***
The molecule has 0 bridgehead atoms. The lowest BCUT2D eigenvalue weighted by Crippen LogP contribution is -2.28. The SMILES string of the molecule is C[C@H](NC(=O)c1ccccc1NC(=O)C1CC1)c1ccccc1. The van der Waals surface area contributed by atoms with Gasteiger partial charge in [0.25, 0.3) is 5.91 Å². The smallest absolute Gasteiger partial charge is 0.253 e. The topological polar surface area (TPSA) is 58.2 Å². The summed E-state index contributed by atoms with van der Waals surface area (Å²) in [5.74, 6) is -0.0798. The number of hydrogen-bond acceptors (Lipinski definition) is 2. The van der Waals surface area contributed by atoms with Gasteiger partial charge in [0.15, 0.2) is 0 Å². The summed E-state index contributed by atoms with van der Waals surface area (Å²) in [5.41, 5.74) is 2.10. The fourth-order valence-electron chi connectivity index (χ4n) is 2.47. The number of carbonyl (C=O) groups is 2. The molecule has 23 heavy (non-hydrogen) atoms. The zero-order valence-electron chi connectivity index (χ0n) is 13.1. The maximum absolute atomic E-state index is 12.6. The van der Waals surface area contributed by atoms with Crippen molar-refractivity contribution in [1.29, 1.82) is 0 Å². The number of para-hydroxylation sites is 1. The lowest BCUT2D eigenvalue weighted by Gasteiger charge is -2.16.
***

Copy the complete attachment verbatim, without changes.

The molecule has 0 bridgehead atoms. The lowest BCUT2D eigenvalue weighted by Crippen LogP contribution is -2.28. The SMILES string of the molecule is C[C@H](NC(=O)c1ccccc1NC(=O)C1CC1)c1ccccc1. The van der Waals surface area contributed by atoms with Gasteiger partial charge in [0.25, 0.3) is 5.91 Å². The smallest absolute Gasteiger partial charge is 0.253 e. The topological polar surface area (TPSA) is 58.2 Å². The summed E-state index contributed by atoms with van der Waals surface area (Å²) in [5.74, 6) is -0.0798. The number of hydrogen-bond acceptors (Lipinski definition) is 2. The van der Waals surface area contributed by atoms with Gasteiger partial charge in [0.15, 0.2) is 0 Å². The summed E-state index contributed by atoms with van der Waals surface area (Å²) in [5.41, 5.74) is 2.10. The fourth-order valence-electron chi connectivity index (χ4n) is 2.47. The number of carbonyl (C=O) groups is 2. The molecule has 23 heavy (non-hydrogen) atoms. The zero-order valence-electron chi connectivity index (χ0n) is 13.1. The maximum absolute atomic E-state index is 12.6. The van der Waals surface area contributed by atoms with Crippen molar-refractivity contribution in [1.29, 1.82) is 0 Å². The number of para-hydroxylation sites is 1. The lowest BCUT2D eigenvalue weighted by Gasteiger charge is -2.16.